Roll Call is reporting that Inouye and Obey, the Chairs of the House and Senate appropriations committees, are implementing what look to be sweeping new earmark disclosure requirements:
The chairmen of the House and Senate Appropriations committees on Tuesday jointly vowed to slice the level of earmarks while providing unprecedented disclosure of Member requests.
House Appropriations Chairman David Obey (D-Wis.) and Senate Appropriations Chairman Daniel Inouye (D-Hawaii) said that starting with the fiscal 2010 appropriations bills, when Members make their earmark requests, they will be required to post the requests on their Web sites explaining the purpose of the earmark and why it is a valuable use of taxpayer funds.
In our experience, the idea of disclosing earmark requests has been rather unpopular with Members and staff, who often fear unintended consequences and uncertainty over such unprecedented disclosure.
Here’s Minority Leader Boehner summarizing some of that concern:
“He has all of the earmarks. He ought to disclose them,” Boehner said. But the minority leader also noted that part of the problem with disclosures is that lawmakers occasionally do not request certain earmarks requested of them, and that can get them in trouble with constituents back home.
“You know, apparently a lot of these members get a lot of requests for all kinds of projects in their districts. And they submit some of them, and apparently some of them they don’t submit. And I think the bigger problem is the ones that they don’t submit on behalf of their constituents,” he said.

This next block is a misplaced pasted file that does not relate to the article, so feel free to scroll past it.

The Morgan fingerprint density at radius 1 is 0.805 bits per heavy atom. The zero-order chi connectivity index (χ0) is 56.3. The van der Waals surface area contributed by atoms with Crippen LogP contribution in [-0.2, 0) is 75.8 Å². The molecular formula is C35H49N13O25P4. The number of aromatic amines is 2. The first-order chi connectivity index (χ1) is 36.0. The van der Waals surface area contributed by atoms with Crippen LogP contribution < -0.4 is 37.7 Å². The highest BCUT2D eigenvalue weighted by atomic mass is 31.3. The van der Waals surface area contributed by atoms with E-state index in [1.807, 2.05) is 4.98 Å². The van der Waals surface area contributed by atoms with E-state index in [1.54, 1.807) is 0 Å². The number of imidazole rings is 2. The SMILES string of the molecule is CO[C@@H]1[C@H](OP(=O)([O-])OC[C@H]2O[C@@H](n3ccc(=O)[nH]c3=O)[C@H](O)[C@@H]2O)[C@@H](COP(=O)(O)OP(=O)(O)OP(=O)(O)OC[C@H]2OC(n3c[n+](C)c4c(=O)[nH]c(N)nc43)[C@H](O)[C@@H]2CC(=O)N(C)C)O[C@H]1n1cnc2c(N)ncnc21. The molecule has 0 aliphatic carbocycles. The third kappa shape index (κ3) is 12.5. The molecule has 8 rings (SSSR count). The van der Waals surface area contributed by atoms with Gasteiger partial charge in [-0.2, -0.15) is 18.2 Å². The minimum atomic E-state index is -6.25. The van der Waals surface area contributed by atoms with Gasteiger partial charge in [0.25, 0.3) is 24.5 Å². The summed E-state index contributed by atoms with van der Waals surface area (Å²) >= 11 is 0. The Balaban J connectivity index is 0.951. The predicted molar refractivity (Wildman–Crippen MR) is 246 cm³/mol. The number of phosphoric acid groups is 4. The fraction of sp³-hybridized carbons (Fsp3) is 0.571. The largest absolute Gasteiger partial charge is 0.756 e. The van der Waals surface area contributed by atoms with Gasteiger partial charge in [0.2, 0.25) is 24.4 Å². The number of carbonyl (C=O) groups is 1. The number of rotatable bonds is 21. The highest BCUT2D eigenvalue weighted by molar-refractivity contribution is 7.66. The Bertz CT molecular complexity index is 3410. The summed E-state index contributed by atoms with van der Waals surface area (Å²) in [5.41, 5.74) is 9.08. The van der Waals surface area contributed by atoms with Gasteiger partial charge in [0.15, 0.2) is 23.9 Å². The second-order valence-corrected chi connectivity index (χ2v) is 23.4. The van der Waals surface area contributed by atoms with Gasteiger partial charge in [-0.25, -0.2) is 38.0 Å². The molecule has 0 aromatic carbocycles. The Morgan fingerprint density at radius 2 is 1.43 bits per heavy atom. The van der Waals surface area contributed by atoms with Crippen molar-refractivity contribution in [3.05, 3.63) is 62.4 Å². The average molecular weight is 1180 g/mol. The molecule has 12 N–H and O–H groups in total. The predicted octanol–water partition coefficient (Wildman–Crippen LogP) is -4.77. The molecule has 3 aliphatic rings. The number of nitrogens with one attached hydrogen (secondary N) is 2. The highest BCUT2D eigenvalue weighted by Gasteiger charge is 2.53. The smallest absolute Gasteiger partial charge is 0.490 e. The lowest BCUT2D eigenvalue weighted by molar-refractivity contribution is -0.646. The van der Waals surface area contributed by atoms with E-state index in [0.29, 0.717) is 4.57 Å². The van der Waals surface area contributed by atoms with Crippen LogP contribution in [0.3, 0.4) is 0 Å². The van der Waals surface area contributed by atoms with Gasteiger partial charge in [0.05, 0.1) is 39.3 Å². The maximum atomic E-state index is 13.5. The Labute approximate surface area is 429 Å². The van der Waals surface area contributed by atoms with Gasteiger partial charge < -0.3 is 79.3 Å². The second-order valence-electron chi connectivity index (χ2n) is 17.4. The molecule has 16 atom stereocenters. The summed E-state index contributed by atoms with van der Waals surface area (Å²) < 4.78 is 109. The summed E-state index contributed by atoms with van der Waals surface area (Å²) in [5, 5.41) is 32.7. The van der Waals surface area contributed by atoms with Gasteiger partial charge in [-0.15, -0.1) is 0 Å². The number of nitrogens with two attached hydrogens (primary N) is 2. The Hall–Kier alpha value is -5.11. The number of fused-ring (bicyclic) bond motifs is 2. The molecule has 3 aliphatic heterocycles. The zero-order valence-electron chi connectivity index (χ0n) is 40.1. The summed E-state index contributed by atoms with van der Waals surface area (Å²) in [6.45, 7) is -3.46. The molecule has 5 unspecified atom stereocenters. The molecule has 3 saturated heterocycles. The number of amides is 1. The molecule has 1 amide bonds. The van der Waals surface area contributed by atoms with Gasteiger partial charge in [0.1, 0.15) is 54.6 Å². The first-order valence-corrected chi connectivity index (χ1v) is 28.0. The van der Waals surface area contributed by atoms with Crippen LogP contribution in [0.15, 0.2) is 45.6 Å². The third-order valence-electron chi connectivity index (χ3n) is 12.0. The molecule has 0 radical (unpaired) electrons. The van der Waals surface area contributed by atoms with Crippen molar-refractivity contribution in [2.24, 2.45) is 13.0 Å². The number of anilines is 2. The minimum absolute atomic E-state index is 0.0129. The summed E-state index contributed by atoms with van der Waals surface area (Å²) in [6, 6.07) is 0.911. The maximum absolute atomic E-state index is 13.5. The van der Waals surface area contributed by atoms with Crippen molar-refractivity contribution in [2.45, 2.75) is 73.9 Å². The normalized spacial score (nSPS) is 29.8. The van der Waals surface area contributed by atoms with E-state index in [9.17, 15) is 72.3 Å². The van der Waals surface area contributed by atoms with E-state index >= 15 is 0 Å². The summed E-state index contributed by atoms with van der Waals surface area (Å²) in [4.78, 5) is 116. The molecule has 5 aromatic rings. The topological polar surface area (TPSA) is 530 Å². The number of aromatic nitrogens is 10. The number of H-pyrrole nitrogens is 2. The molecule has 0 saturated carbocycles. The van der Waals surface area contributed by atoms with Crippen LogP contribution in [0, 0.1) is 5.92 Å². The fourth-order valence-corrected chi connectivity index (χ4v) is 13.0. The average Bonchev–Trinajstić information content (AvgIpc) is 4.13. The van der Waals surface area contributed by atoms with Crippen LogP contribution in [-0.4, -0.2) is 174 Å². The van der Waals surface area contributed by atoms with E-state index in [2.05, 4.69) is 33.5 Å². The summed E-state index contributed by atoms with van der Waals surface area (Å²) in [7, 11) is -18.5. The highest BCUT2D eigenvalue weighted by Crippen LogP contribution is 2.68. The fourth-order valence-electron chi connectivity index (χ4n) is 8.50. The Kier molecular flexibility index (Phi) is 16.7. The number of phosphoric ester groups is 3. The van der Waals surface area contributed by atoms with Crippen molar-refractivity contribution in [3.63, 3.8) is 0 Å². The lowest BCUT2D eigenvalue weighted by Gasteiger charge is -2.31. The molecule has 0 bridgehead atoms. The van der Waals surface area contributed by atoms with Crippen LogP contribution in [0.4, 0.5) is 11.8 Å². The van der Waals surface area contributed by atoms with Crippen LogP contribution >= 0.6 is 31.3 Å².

This is something we’ve heard a lot, from Members of both parties, and part of why today’s announcement is such a surprise. It seems to be either a significant reversal on the part of Obey and many other Members, or perhaps just a deepening of the reforms begun in the 110th Congress, or even an attempt to inure the Democrats’ legislative agenda from procedural criticisms.
Whether one views process reform cynically or not, however, the real requirement to disclose all earmark requests should go a long way toward ending the real or perceived quid pro quos of the earmarking process, but only if it’s given real teeth, taken seriously, and not able to be sidestepped by the procedural evasion that is commonplace, especially in the appropriations process.
Given the history of earmark reform, we’re genuinely surprised to see such sweeping reforms proposed by the Appropriations Committee Chairs. I think cautious praise is in order.
For more detail, here’s Pelosi’s page with much more detail on the reforms.